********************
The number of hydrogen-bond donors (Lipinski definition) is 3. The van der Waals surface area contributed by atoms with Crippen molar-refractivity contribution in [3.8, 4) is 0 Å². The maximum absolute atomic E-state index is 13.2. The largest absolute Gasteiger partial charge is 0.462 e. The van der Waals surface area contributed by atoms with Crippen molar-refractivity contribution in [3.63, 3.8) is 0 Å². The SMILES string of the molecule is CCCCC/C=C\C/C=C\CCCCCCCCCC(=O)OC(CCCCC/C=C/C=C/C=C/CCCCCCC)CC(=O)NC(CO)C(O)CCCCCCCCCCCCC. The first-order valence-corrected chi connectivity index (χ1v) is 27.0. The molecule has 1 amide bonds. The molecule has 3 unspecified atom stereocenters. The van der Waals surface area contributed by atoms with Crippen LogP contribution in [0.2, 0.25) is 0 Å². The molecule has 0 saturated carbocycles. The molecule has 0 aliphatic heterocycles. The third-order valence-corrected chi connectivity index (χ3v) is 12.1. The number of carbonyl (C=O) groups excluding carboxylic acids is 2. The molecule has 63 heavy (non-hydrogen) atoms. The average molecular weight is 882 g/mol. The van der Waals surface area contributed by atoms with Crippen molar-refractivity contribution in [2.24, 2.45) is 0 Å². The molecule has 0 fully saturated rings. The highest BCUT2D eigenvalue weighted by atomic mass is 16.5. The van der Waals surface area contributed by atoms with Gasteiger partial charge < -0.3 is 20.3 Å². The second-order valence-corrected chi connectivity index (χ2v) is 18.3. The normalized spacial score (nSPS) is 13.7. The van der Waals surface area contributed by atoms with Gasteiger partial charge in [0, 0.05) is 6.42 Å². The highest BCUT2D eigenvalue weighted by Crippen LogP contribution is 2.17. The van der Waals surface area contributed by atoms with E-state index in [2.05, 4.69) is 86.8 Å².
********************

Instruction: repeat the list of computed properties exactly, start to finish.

The number of hydrogen-bond donors (Lipinski definition) is 3. The van der Waals surface area contributed by atoms with Crippen molar-refractivity contribution in [3.8, 4) is 0 Å². The maximum absolute atomic E-state index is 13.2. The largest absolute Gasteiger partial charge is 0.462 e. The van der Waals surface area contributed by atoms with Crippen molar-refractivity contribution in [3.63, 3.8) is 0 Å². The SMILES string of the molecule is CCCCC/C=C\C/C=C\CCCCCCCCCC(=O)OC(CCCCC/C=C/C=C/C=C/CCCCCCC)CC(=O)NC(CO)C(O)CCCCCCCCCCCCC. The first-order valence-corrected chi connectivity index (χ1v) is 27.0. The molecule has 1 amide bonds. The molecule has 3 unspecified atom stereocenters. The van der Waals surface area contributed by atoms with Crippen LogP contribution in [0.2, 0.25) is 0 Å². The molecule has 0 saturated carbocycles. The molecule has 0 aliphatic heterocycles. The third-order valence-corrected chi connectivity index (χ3v) is 12.1. The number of carbonyl (C=O) groups excluding carboxylic acids is 2. The molecule has 63 heavy (non-hydrogen) atoms. The average molecular weight is 882 g/mol. The van der Waals surface area contributed by atoms with Crippen molar-refractivity contribution in [2.24, 2.45) is 0 Å². The molecule has 0 fully saturated rings. The highest BCUT2D eigenvalue weighted by atomic mass is 16.5. The van der Waals surface area contributed by atoms with Gasteiger partial charge < -0.3 is 20.3 Å². The second-order valence-corrected chi connectivity index (χ2v) is 18.3. The normalized spacial score (nSPS) is 13.7. The van der Waals surface area contributed by atoms with Gasteiger partial charge in [0, 0.05) is 6.42 Å². The highest BCUT2D eigenvalue weighted by Crippen LogP contribution is 2.17. The van der Waals surface area contributed by atoms with E-state index in [2.05, 4.69) is 86.8 Å².